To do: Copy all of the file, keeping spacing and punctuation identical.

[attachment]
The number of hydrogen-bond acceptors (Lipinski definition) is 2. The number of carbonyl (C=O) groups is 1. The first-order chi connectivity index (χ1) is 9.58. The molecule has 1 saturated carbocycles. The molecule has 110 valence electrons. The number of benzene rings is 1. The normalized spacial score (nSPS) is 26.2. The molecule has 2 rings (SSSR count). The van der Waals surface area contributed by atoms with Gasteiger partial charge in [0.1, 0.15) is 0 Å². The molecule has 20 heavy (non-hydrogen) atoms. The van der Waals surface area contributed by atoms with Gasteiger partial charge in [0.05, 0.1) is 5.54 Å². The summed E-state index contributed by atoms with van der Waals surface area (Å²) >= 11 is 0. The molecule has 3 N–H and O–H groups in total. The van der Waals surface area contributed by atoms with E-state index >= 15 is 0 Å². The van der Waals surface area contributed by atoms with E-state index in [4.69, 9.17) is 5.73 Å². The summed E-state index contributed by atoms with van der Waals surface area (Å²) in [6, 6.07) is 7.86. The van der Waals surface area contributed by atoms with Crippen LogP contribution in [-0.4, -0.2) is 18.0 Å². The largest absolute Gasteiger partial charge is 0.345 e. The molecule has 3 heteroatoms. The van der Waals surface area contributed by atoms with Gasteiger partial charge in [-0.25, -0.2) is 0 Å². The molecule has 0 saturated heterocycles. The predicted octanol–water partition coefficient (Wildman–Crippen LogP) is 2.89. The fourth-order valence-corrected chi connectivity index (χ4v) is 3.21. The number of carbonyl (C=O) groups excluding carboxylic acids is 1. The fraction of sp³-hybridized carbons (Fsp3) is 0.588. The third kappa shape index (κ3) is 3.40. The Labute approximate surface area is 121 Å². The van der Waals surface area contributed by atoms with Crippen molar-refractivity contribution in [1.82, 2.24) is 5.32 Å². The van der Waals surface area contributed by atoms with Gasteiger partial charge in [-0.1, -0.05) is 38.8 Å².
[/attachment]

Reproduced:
The number of hydrogen-bond acceptors (Lipinski definition) is 2. The number of carbonyl (C=O) groups is 1. The first-order chi connectivity index (χ1) is 9.58. The molecule has 1 saturated carbocycles. The molecule has 110 valence electrons. The number of benzene rings is 1. The normalized spacial score (nSPS) is 26.2. The molecule has 2 rings (SSSR count). The van der Waals surface area contributed by atoms with Gasteiger partial charge in [0.1, 0.15) is 0 Å². The molecule has 20 heavy (non-hydrogen) atoms. The van der Waals surface area contributed by atoms with Gasteiger partial charge in [0.05, 0.1) is 5.54 Å². The summed E-state index contributed by atoms with van der Waals surface area (Å²) >= 11 is 0. The molecule has 3 N–H and O–H groups in total. The van der Waals surface area contributed by atoms with E-state index >= 15 is 0 Å². The van der Waals surface area contributed by atoms with E-state index in [4.69, 9.17) is 5.73 Å². The summed E-state index contributed by atoms with van der Waals surface area (Å²) in [6, 6.07) is 7.86. The van der Waals surface area contributed by atoms with Crippen LogP contribution in [-0.4, -0.2) is 18.0 Å². The largest absolute Gasteiger partial charge is 0.345 e. The molecule has 3 heteroatoms. The van der Waals surface area contributed by atoms with Gasteiger partial charge in [-0.25, -0.2) is 0 Å². The molecule has 0 saturated heterocycles. The predicted octanol–water partition coefficient (Wildman–Crippen LogP) is 2.89. The fourth-order valence-corrected chi connectivity index (χ4v) is 3.21. The number of carbonyl (C=O) groups excluding carboxylic acids is 1. The fraction of sp³-hybridized carbons (Fsp3) is 0.588. The third kappa shape index (κ3) is 3.40. The Labute approximate surface area is 121 Å². The van der Waals surface area contributed by atoms with Crippen molar-refractivity contribution in [1.82, 2.24) is 5.32 Å². The van der Waals surface area contributed by atoms with Gasteiger partial charge in [-0.1, -0.05) is 38.8 Å².